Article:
SAN DIEGO (CNS) – San Diego County public health officials reported 278 new COVID-19 infections and two additional deaths related to the illness Wednesday, raising the region’s totals to 45,425 cases and 767 deaths.
The county’s total cases crossed the 45,000 mark Tuesday, and on Wednesday another milestone was reached when the total number of tests reported topped one million.
Dr. Wilma Wooten, the county’s public health officer, thanked agencies and businesses contributing to testing numbers and said the county would maintain its priority testing for those showing symptoms of the illness.
“Our goal is to test the right people that need to be tested in San Diego County,” she said.
With an average of 8,241 daily tests over the past week, the number of tests returning positive is 3.6% of the total over the last 14 days. The county narrowly avoiding being dropped to the dreaded “purple” tier of COVID- 19 reopening Tuesday, with 6.9 new daily cases per 100,000 population, just 0.1 away from the state’s most restrictive tier.
San Diego County will remain in the red tier at least until next Tuesday, according to state officials.
Of the total COVID-19 cases in the county, 3,450 have been hospitalized with another 813 spending some time in an intensive care unit.
According to county data, 61.5% of those hospitalized with the illness have been Hispanic or Latino, even as that ethnic group represents around 35% of the county’s population. By comparison, 23.3% of those hospitalized have been white, 7.2% Asian and 5.8% Black.
No new community outbreaks were reported Wednesday, bringing the number over the past week to 13, tied to 73 cases.
The number of community outbreaks remains above the trigger of seven or more in seven days. A community setting outbreak is defined as three or more COVID-19 cases in a setting and in people of different households over the past 14 days.
Even as San Diego County grapples with COVID-19, Wooten warned residents to be prepared for another health threat: influenza.
Last flu season the county reported 108 deaths from the illness. Health officials are concerned that a combination of flu season and the ongoing COVID-19 pandemic could place stress on the health care system. Wooten encouraged residents to be safe, but to get a flu vaccine.
“The same strategies to avoid COVID-19 work for the flu,” she said. “The difference is that we do not have a vaccine for the coronavirus, but we do for the flu.”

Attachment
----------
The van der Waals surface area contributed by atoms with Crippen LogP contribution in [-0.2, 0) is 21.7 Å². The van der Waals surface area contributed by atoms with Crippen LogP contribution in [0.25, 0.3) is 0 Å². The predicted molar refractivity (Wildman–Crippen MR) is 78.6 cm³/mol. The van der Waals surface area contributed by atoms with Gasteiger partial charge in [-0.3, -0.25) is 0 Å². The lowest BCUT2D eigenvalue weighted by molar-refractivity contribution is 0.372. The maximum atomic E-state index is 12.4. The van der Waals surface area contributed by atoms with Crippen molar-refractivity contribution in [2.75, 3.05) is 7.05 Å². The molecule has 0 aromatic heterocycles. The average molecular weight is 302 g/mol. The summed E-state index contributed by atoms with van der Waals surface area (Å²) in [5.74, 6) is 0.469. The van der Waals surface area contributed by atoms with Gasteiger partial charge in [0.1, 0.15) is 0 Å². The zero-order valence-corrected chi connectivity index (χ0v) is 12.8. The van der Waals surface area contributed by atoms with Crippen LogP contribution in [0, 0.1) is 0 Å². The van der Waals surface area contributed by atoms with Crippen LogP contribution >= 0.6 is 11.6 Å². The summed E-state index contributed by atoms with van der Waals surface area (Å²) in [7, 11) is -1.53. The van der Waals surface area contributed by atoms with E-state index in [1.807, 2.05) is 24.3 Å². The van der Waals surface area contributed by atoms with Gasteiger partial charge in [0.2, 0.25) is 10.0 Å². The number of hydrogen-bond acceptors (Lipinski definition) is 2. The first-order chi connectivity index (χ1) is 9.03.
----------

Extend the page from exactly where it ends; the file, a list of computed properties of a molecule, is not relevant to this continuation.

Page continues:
The news Tuesday that San Diego will stay in the red tier comes as somewhat of a surprise after increasing COVID-19 numbers appeared to set the county on a path toward slipping into that most restrictive tier — which would shutter indoor operations for restaurants, movie theaters, houses of worship and gyms, limit retail businesses to just 25% capacity and have major impacts on indoor business for most other industries until the county can improve its numbers.
In related events, the Board of Supervisors on Tuesday voted 4-1 to support efforts by Wooten “for the adjudication and revised reopening criteria to accurately reflect the dynamics of the pandemic in San Diego County.”
Supervisor Jim Desmond made the proposal toward the end of a special meeting — which included a COVID-19 update from Wooten — on possible options to state policy.
Desmond first proposed sending a formal letter from the board to Gov. Gavin Newsom to once again ask for local control. Supervisor Dianne Jacob said she didn’t know what good another letter would do. Jacob said she learned that COVID is the seventh-leading cause of death in San Diego County, and “that’s not a good thing. This is not going away.”
Supervisor Nathan Fletcher cast the lone no vote, saying the county “ought to just focus on tackling COVID.”
Before voting, the board also heard from members of the public, most of whom urged caution about opening up the county too quickly.
Desmond on Monday held a rally in favor of opening up all businesses. On the same day, Fletcher held a public event encouraging county residents to continue the fight against the virus.
The board has met multiple times in the last few days to discuss its options.
Newsom rejected a county effort to discount the positive tests recorded by San Diego State University since the semester began.
The data released Tuesday did factor in SDSU cases. The push to exclude them was an unlikely gambit because SDSU is located in a highly residential neighborhood in the heart of the city.
Despite the good news about remaining in the red tier, the county is hovering on the brink of being downgraded. State rules require a county be above one of the two metrics — daily case rate by population and positive test rate — for two consecutive weeks before it can be moved.
To move down to less restrictive tiers, both of those metrics must be below state guidelines for two consecutive weeks. Should the county be placed in the purple tier, it would have to wait a minimum of three weeks before moving back to less restrictive tiers.
Testing capacity at the SDSU Alumni Center at 5250 55th St. has been expanded from 500 to 1,000 tests a day and will be open to the public, students and university staff. The no-appointment site will offer testing from 8:30 a.m. to 4 p.m. through Friday.
SDSU has reported 914 confirmed or probable cases, including four reports of faculty or staff who have tested positive. Of those, 574 are off- campus cases.